Generous support contributes
In September 2016, with very generous support from guests at the Trish MS Black and White Ball, who made generous contributions, an MS Research Australia Incubator Grant was approved, fully funded by the Trish MS Research Foundation.
The Incubator Grant was awarded to Dr Ben Gu, The Florey Institute of Neuroscience & Mental Health, Victoria. Dr Gu’s Co-Investigators were Professor James Wiley, The Florey Institute of Neuroscience & Mental Health, Victoria, Associate Professor Mark Slee, Flinders University, SA and Ms Malgorzata Krupa, Flinders University, SA.
Myelin functions much like insulation on electric cables. It coats cells in the brain and spinal cord and allows electrical signals to travel along the fibre efficiently and accurately. In MS, the immune system attacks the myelin sheath leading to the relapses and symptoms that are associated with the disease.
Microvesicles are tiny particles that bud off cells that are circulating in the blood. They have been shown to interact with the immune system and Dr Ben Gu is investigating their function and how they might play a role in MS.
Dr Gu has previously shown that people with MS have a higher number of microvesicles in their blood and this project aimed to determine which cells in the blood these microvesicles come from.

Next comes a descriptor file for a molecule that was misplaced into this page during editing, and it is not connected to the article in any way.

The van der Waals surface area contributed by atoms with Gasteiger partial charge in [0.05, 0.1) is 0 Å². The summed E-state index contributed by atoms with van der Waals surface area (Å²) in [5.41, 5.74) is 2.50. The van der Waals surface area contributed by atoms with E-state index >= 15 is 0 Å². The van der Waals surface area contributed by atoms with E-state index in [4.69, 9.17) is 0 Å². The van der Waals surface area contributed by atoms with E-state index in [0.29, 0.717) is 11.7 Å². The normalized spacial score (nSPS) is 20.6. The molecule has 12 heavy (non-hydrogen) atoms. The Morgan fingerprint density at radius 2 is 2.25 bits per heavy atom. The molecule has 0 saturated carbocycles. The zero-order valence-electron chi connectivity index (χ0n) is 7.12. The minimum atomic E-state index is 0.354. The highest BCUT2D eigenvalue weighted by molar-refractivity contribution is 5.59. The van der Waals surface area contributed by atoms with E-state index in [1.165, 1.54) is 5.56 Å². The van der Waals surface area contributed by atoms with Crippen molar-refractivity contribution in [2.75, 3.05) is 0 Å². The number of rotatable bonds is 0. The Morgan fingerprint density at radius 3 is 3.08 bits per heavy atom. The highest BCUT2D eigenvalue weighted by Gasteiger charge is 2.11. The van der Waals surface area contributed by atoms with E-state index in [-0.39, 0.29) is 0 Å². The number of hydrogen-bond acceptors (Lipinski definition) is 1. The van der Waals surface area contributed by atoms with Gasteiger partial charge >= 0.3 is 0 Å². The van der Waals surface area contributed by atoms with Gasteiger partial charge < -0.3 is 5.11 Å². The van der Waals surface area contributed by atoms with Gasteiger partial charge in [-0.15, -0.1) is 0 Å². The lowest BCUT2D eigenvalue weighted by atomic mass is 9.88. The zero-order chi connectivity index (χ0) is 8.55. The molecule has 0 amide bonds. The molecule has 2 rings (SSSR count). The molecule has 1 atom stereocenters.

Dr Gu and his team developed a way to separate the cells most likely to produce the microvesicles from the other cells in the blood. The team was then able to stimulate microvesicle release from these cells in the laboratory.
Dr Gu now plans to further investigate the function of these microvesicles. His team will determine what chemicals are contained within the microvesicles, and determine if these chemicals are different in people with MS compared to those without the disease. His team also plans to determine if and how these microvesicles can disrupt the blood brain barrier. The blood brain barrier helps to protect the brain and spinal cord, allowing only helpful nutrients and supporting cells and molecules through while largely keeping the immune system out. Disruption of this barrier is an essential step in the development of MS.
Analysis of their results has revealed some exciting findings which potentially provide clues about the cause of MS relapses from a completely new angle. Currently, Dr Gu and his co-investigator Professor James Wiley are collaborating with clinicians and researchers at the Royal Melbourne Hospital to further investigate this finding in blood samples from patients with relapsing MS at the time of a relapse and three months after. Professor Wiley presented some of the early findings in the MS Research Australia meeting in Sydney in October and they have major project grant applications pending with MS Research Australia and the NHMRC.